Nonetheless, Krasnyi Vostok still has not given up on the idea. Airat Khairullin, the company's general director, insisted that "similar events are held in all civilized countries in order to cultivate in people the culture of drinking."
Tatar Cemetery Vandalized In Nizhnii Novgorod
Monuments were destroyed and trees uprooted at the Tatar cemetery in Nizhnii Novgorod, RFE/RL's Tatar-Bashkir Service reported on 17 May. The Tatar cemetery is located near Russian and Jewish cemeteries in the city. Eight years ago, the Jewish cemetery was also vandalized.
Compiled by Gulnara Khasanova
WEEKLY REVIEW FROM BASHKORTOSTANRepublic Ready For World Bashkir Congress
RFE/RL Ufa correspondent quoted the organizing officials of the second World Bashkir Congress on 20 May as saying that "Bashkortostan is ready to hold the [congress] on 14-15 June." Bashkortostan President Murtaza Rakhimov and chief executive of the World Bashkir Congress Niyaz Majitov are to make opening addresses at the event outlining the recent activities of Bashkortostan's government and the congress and promoting the preservation of the Bashkir nation and its culture. The congress will host 776 delegates from across Bashkortostan, as well as from Bashkir communities in the Chelyabinsk, Orenburg, Perm, and Sverdlovsk oblasts, Tatarstan, other CIS countries, Hungary, Turkey, German, and the United States.
A number of conferences have already been held this year on the subject of Bashkir demographics, relations with the federal government, and preserving national traditions. It is expected that this congress will simply summarize the results of these conferences in its resolution, which is to be implemented until the next World Bashkir Congress in 2007.
Deputy Prime Minister Criticizes Republic's Economists
Speaking at a meeting of the Bashkortostan Academy of Sciences and the Ufa center of the Russian Academy of Sciences on 21 May, Bashkortostan First Deputy Prime Minister Nikolai Sigakov criticized economists in the republic for "taking part only in one-time governmental projects and [for] not reflecting the republic's economic achievements or failures in their work," Bashinform reported.
Robert Nigmatullin, president of the Bashkortostan Academy of Sciences, said during the meeting that, "The scientific reports presented by our experts are filled with meaningless phrases. This is especially the case regarding those in the sociological and economic spheres."
Statistics Committee Announces Growing Birth, Death Rates In Republic
The Bashkortostan State Statistics Committee announced on 22 May that the republic's birth and death rates increased in the first quarter of 2002 in comparison with the same period a year ago. The committee said that 11,118 babies were born in the republic during the first three months of this year, which is 457 more than during the same period of 2001. Meanwhile, 14,706 people died during the first three months of 2002, an increase of 1,174 over the same period last year.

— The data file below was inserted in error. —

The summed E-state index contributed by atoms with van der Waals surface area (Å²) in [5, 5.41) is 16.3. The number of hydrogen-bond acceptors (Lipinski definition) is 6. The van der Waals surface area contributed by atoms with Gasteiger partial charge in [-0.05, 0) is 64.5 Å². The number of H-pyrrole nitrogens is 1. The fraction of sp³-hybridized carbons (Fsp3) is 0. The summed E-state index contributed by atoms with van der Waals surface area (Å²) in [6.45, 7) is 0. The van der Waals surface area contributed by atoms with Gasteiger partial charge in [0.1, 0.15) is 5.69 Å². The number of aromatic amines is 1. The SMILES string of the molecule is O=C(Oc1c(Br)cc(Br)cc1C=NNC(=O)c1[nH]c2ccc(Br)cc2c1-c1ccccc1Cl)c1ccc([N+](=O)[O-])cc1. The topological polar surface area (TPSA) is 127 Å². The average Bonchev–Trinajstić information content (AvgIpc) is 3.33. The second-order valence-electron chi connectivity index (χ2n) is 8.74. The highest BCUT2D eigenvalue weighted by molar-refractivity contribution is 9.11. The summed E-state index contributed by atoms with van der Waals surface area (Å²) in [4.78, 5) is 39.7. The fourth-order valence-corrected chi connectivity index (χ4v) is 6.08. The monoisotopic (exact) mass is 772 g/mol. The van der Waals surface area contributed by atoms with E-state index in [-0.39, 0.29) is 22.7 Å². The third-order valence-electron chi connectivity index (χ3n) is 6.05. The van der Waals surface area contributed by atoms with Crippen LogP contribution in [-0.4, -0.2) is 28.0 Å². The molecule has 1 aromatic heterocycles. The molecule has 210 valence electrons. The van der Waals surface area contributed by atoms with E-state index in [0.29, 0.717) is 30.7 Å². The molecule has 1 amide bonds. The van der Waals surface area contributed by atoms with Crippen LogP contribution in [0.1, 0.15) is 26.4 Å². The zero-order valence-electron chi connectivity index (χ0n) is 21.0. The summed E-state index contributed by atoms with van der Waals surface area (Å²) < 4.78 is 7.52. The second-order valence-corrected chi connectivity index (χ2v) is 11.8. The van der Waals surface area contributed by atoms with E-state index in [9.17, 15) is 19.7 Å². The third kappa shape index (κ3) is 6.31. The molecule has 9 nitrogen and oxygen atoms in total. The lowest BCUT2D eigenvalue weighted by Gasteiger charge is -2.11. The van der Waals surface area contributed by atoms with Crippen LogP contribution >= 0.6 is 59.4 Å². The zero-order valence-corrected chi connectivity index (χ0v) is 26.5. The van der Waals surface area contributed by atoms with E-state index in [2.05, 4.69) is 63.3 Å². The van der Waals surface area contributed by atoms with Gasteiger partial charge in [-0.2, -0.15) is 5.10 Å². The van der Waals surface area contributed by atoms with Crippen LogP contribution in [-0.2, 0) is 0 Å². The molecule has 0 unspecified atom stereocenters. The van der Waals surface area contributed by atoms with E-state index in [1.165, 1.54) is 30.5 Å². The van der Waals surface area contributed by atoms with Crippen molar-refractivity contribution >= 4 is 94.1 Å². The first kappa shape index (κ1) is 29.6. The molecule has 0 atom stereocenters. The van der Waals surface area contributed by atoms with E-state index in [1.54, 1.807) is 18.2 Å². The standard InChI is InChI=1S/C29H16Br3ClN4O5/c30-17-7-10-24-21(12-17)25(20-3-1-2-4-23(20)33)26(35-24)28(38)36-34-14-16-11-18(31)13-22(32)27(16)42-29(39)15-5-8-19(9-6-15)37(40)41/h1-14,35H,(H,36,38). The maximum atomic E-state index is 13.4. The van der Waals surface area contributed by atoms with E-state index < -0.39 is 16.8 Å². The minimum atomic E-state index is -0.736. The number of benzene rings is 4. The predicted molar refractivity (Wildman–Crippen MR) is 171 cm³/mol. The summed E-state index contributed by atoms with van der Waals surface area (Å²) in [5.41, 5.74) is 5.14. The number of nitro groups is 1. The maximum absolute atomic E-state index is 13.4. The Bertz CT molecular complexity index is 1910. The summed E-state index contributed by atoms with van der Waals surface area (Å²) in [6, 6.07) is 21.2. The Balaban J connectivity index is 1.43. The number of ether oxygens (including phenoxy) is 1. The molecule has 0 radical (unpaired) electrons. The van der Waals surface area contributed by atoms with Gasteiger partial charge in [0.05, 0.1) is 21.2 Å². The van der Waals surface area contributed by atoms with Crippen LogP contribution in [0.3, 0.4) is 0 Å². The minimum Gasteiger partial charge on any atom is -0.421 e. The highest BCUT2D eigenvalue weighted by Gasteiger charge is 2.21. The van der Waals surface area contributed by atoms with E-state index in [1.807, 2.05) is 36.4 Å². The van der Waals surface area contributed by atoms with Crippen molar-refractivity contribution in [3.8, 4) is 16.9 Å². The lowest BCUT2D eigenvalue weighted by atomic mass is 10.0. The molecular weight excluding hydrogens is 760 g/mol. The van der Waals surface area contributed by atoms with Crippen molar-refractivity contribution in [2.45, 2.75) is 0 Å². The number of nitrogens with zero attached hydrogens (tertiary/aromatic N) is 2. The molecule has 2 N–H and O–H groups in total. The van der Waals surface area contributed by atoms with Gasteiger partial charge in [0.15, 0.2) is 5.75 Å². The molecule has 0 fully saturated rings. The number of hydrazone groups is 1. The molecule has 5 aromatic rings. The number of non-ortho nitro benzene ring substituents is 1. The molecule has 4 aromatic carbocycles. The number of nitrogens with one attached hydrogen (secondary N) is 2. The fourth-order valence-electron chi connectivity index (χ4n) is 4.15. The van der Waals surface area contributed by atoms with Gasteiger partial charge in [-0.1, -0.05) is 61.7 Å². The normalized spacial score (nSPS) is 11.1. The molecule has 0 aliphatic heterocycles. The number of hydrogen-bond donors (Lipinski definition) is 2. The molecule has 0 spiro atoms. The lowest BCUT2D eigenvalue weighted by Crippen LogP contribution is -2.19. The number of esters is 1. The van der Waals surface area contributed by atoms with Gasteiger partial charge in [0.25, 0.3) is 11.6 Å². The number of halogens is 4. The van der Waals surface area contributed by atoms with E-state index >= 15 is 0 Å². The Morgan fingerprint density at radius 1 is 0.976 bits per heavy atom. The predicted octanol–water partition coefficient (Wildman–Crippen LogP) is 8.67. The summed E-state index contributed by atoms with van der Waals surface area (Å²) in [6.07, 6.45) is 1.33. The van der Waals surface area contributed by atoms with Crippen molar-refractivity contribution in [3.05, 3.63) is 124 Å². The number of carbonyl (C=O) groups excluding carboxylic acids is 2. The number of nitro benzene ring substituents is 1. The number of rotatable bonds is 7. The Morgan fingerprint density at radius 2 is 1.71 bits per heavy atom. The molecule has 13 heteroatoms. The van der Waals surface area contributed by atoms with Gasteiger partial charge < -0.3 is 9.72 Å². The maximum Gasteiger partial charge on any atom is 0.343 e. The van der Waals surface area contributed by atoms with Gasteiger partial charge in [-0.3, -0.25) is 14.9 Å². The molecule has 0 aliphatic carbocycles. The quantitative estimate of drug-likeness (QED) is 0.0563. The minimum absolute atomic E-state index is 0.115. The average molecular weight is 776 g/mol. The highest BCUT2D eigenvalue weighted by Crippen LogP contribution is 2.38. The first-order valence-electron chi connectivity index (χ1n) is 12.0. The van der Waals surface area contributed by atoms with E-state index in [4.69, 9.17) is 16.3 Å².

Nearly 2,000 Companies Behind In Wage Payments
In its 22 May report, the State Statistics Committee announced that 1,800 Bashkortostan companies were behind in wage payments during the first quarter of 2002. The committee reported that 308,200 workers are owed 1.1 billion rubles ($35.4 million) in back wages in the republic. The majority of those employees work in the construction and agricultural industries.
Compiled by Iskender Nurmi
WEEKLY REVIEW FROM IDEL-URAL REGIONCourt Confirms Ban On Imports Of Hungarian Spent Nuclear Wastes To Chelyabinsk
The appeals board of the Russian Supreme Court rejected on 21 May the challenge by the Russian Atomic Energy Ministry against the court's 26 February ruling that annulled the 1998 Russian government resolution to import to Chelyabinsk Oblast spent nuclear fuel from Hungary, Urals-Press-Inform reported on 22 May. The government resolution was challenged by Natalya Mironova and Andrei Talevlin, activists of the Chelyabinsk Oblast movement For Nuclear Safety, with the support of the international environmental organization Greenpeace. They argued that the resolution allowing imports of nuclear waste without environmental expert review contradicts the Russian Constitution and federal law on protection of the environment, which require such an expert review to be held in similar cases. They said 23 tons of spent nuclear fuel from a scheduled total of 370 tons have already been imported to Chelyabinsk Oblast, RIA-Novosti reported on 21 May.
Ural-Press-Inform cited Russian Atomic Energy Ministry officials as saying that the court's 26 February ruling violated the principle of priority of international treaties over Russian legislation, and the plaintiffs did not prove what damage was caused to their rights and health by imports of Hungarian spent nuclear fuel. Ministry representatives also said the Supreme Court should have refused to hear the challenge against the government resolution since the latter was appealed three years after it was adopted. They stressed the court's ruling will not have any effect since deliveries of the Hungarian spent nuclear wastes were stopped in 1999 but it will shake faith in Russia as a business partner.
Kurgan Oblast Faces Bankruptcy